Sunday , March 26 2017
Home / News / Economy / Greek FinMin Stournaras Sees “Light at the End of the Tunnel”

Greek FinMin Stournaras Sees “Light at the End of the Tunnel”

Hardly a month at the office of Finance Minister of debt-ridden Greece and Yiannis Stournaras sees a light at the end of the crisis tunnel. You know this tunnel the Greek economy entered some years ago. 

“Despite the problems the Greek economy shows signs of improvement. There are signs of improvement in competitiveness. I see light, not everything is black, ” Stournaras said on Friday.

Last month and right after took office, Stournaras had said “I see light, but the tunnel is long.”

PS I’ afraid the train is much faster than Stournaras’ estimations about the tunnel’s length…

Check Also

Calls for resignation after Dijsselbloem says EU South spent aid in “drinks and women”

The hell broke out in the European Union , the eurozone, the Eugroup and the …

14 comments

  1. cyril mc donnell

    a british economist once said ‘he thought he saw light at the end of the tunnel’but feared it was the light of an oncoming train

  2. @ cyril mc donnell

    Since failure is not an option, Greece’s economic future rides on a train traveling on a SINGLE AND ONE-DIRECTIONAL railroad track, which is laid in a long and dim-lit tunnel. Eventually, the pessimists, naysayers and doomsayers will all be proven wrong. GREECE’S REFORM EFFORTS WIILL SUCCED !.

  3. Do share with us as it appears you have some special knowledge that no one else possesses! So you believe that the reforms are actually taking place? That they will stimulate the economy? Please do enlighten us…

  4. @ Nicolas. Since when is failure not an option? It is more often than not the outcome of any venture, intentionally or otherwise.
    What you Nicolas don’t seem to understand is that NOTHING CAN HAPPEN until the present situation is completely done away with, and that includes removing ALL of those contributing to it. Even if that contribution pretends to be finding remedies. Because that is all it is, pretence, in order to keep up the pilferaging the Countries and robbing the people in Greece, in Europe, everywhere. This is not a Greek problem!
    The system is rotten to the core, every cog in it needs to be removed and destroyed before a new system can be constructed. You simple CANNOT build a new system on the rotten foundations of an old one. You end up with another rotten system, which is nothing but the mirror-image of its pre-decessor.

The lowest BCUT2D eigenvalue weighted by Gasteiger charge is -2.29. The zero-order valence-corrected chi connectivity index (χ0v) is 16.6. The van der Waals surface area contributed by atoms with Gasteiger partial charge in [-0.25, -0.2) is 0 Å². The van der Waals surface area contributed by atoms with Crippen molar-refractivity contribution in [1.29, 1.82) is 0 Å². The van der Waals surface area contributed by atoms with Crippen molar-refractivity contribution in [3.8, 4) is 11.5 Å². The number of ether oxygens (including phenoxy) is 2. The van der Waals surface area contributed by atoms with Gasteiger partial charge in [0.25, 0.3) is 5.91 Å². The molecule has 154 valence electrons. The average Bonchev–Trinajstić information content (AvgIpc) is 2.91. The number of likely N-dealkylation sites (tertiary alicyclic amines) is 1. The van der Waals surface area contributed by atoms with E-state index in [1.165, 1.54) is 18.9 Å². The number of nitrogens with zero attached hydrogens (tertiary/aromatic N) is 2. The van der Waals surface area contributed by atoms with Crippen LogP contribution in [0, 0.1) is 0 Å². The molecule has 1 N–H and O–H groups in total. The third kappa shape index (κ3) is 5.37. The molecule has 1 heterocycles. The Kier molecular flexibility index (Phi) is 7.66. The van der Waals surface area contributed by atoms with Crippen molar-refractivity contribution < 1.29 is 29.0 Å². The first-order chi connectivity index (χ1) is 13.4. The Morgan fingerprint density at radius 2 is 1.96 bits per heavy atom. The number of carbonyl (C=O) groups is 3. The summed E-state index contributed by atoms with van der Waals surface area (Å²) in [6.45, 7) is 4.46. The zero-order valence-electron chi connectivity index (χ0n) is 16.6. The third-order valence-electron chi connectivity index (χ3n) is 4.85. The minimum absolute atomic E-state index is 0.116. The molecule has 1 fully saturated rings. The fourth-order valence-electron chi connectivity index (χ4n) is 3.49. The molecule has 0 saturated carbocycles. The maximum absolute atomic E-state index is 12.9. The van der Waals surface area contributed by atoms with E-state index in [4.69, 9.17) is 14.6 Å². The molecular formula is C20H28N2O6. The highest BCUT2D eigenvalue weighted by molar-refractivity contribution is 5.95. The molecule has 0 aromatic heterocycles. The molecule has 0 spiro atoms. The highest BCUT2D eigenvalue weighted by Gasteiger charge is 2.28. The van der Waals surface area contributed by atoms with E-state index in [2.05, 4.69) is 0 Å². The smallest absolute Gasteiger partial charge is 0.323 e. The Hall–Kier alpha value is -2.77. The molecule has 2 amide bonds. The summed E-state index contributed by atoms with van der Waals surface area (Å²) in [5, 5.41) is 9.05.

That is not the observation of a pessimist or a neigh-sayer, it’s the observation of reality that is slapped in our faces on a daily basis. And not just in Greece.
    There is no reforming a system that needs dismantling. That is the harsh reality of present day Greece and Europe, and the longer the dismantling is put off, the more the People of Greece and Europe will suffer.

  5. @ JudyJag & Ephilant

    Some people for a variety of reasons will see light at the end of the tunnel for Greece’s economic crisis only when either hell freezes over, or pigs fly, or there’s two Thursdays in a week.

  6. Now Nicolas, even you know that it is customary to give a proper answer to a proper question, instead of a non-answer like this.
    Simply look at my comment below. That is why it won’t work, even if pigs did fly…
    You obviously still have a long way to go before it dawns on you. Just be prepared my friend. It isn’t the falling that hurts, it’s the landing. And yours is going to be one god almighty thump…

  7. It is in my interests to see Greece recover, as I live here and care very deeply for this country. Please let me know the basis of your optimism….I have read very widely about the current situation and note that economists of all political persuasions are united in their belief that Greece needs complete reform of one kind or another before any development can be achieved. Political commentators are unanimous in their view that this is not being done. if you have insider knowledge that everything is ok and we can go back to our frappes, I think we should know!

  8. why? maybe he read something about kontratiev:

    http://en.wikipedia.org/wiki/Kondratiev_wave

  9. If he hadn’t he has now. but it would be nice to know where this total, blind belief and optimism stems from. I doubt of Kotratieff is the cause, he never really had that effect on people. In fact, they still don’t accept what he had to say, do they?